Chris Balazs is a farmer who wanted to share his most tender and most delicious beef with the rest of the world. But the law would not let him.
The former scientist and zoologist raised free-range beef on his farm on the banks of the Moorabool River, north-west of the Victorian regional city of Geelong. He sold it at farmers' markets, where it was regarded as very good but his customers could never get their hands on his very best. That was because it was farm killed, which is perfectly legal for family consumption but illegal to sell.
A farm kill "is considered the holy grail of paddock-to-plate meat," Balazs says. "The animal is brought to a yard they are familiar with. They eat some hay on the ground. There is a trained butcher who is also a marksman. Then it's lights out," the farmer-turned-businessman says.
He wanted to emulate this stress-free method of slaughter to improve the eating quality of meat. He explains that the method by which an animal is slaughtered will determine the quality of its meat.
Normally, when animals are trucked to an abattoir, they undergo stress. They are then placed in concrete yards surrounded by hundreds of other bellowing animals. The stress can trigger a fight-or-flight reaction that can cause cattle to use their muscle sugars or glycogen. These sugars are turned into lactic acid by enzymes after the animal is dead and help improve texture and flavour. The worse the conditions, the less the quality of the meat.
Balazs wanted to get rid of all the horrible abattoir conditions and process animals on the farm. He had a vision for an abattoir on wheels that could be driven from farm to farm. To turn the vision into reality proved to a be a mammoth task that took years, and involved miles of red tape.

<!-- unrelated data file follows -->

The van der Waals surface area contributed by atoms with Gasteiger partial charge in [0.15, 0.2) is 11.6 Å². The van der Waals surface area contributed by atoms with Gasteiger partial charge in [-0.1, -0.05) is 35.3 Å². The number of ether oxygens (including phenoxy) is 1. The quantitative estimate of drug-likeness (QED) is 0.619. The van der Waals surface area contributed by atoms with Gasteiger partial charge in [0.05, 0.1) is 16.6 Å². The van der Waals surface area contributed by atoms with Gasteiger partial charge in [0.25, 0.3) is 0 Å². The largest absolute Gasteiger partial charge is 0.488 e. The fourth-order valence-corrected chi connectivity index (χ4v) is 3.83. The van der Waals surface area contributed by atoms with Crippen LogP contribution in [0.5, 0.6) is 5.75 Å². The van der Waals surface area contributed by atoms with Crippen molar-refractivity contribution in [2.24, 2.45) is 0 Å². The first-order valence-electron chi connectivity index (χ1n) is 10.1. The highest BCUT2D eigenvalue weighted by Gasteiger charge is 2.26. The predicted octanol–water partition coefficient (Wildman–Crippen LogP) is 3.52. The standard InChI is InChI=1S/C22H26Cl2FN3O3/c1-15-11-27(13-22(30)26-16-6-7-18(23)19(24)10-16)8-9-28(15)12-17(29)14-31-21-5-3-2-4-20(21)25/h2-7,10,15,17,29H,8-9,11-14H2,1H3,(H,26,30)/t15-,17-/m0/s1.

With the help of SproutX agricultural accelerator, he teamed up with a vet, a chef, a restaurateur, a barrister and a businessman. Two years ago they formed a company called Provenir and attracted $1 million in private investment and $700,000 in co-funding from Meat & Livestock Australia. "That was a great stamp of approval from the industry looking to secure a more diverse meat industry," Balazs says.
It took a year to build the mobile processing unit, housed inside a truck trailer. It involves special technology and animal psychology to keep the cattle calm, and all operations are covered by video cameras. The truck is driven to the farm and and the cattle loaded from yards into the trailer. "The reduction in stress on the animals is amazing," Balazs says.
Provenir teams up with ethical farmers who have a high standard of herd care and raise their cattle on grass. The first Provenir on-farm processing unit started operating on a farm in southern NSW in June. On-farm processing in Victoria requires an amendment to the law.
The carcasses are taken to Provenir's butchery at Bannockburn and hung to tenderise the meat. The meat is butchered, packed and delivered directly to the homes of customers, selected butchers and a handful of restaurants in Sydney and Melbourne.
Guy Grossi, from Grossi Florentino in Melbourne, has been a long-term supporter of the project and has started recipe testing with beef cheeks cooked in red wine. "It is awesome," Grossi says.
Darren Robertson from Three Blue Ducks in Sydney, Brisbane and Byron Bay says: "This is really cool. To have a product like this, with such a high level of animal welfare, in Australia, it's just brilliant!"
The result is some of the best yearling beef we have tasted. A sirloin steak, grilled medium-rare, then rested, had surprisingly deep flavour for yearling beef but was also very tender and juicy. The fat was full-flavoured and fresh tasting. Even the mince was remarkably good.
Robertson adds: "It really is stunning beef. We have tried prime cuts plus the tail, tongue and heart. The quality of all of it was really impressive."